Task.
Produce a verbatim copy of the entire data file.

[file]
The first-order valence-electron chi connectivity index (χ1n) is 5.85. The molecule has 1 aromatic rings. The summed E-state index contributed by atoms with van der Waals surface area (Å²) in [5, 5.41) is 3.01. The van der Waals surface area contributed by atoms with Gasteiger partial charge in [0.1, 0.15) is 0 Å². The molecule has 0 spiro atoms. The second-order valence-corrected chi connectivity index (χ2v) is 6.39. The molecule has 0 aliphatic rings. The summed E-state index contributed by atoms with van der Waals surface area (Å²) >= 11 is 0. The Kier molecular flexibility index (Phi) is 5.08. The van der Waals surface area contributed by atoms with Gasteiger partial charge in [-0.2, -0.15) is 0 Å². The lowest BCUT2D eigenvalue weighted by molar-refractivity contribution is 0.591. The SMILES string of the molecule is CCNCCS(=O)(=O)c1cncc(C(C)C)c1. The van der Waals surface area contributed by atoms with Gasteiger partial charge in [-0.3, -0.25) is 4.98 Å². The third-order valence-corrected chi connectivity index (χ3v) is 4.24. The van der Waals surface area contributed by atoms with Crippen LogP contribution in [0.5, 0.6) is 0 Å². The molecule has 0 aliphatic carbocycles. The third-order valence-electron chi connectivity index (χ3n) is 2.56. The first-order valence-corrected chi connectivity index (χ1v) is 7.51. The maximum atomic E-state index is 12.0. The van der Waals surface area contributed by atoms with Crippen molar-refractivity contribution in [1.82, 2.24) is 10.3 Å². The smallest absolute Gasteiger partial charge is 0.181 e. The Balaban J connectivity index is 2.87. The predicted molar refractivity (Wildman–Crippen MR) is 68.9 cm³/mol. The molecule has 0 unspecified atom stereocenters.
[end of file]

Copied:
The first-order valence-electron chi connectivity index (χ1n) is 5.85. The molecule has 1 aromatic rings. The summed E-state index contributed by atoms with van der Waals surface area (Å²) in [5, 5.41) is 3.01. The van der Waals surface area contributed by atoms with Gasteiger partial charge in [0.1, 0.15) is 0 Å². The molecule has 0 spiro atoms. The second-order valence-corrected chi connectivity index (χ2v) is 6.39. The molecule has 0 aliphatic rings. The summed E-state index contributed by atoms with van der Waals surface area (Å²) >= 11 is 0. The Kier molecular flexibility index (Phi) is 5.08. The van der Waals surface area contributed by atoms with Gasteiger partial charge in [-0.2, -0.15) is 0 Å². The lowest BCUT2D eigenvalue weighted by molar-refractivity contribution is 0.591. The SMILES string of the molecule is CCNCCS(=O)(=O)c1cncc(C(C)C)c1. The van der Waals surface area contributed by atoms with Gasteiger partial charge in [-0.3, -0.25) is 4.98 Å². The third-order valence-corrected chi connectivity index (χ3v) is 4.24. The van der Waals surface area contributed by atoms with Crippen LogP contribution in [0.5, 0.6) is 0 Å². The molecule has 0 aliphatic carbocycles. The third-order valence-electron chi connectivity index (χ3n) is 2.56. The first-order valence-corrected chi connectivity index (χ1v) is 7.51. The maximum atomic E-state index is 12.0. The van der Waals surface area contributed by atoms with Crippen molar-refractivity contribution in [1.82, 2.24) is 10.3 Å². The smallest absolute Gasteiger partial charge is 0.181 e. The Balaban J connectivity index is 2.87. The predicted molar refractivity (Wildman–Crippen MR) is 68.9 cm³/mol. The molecule has 0 unspecified atom stereocenters.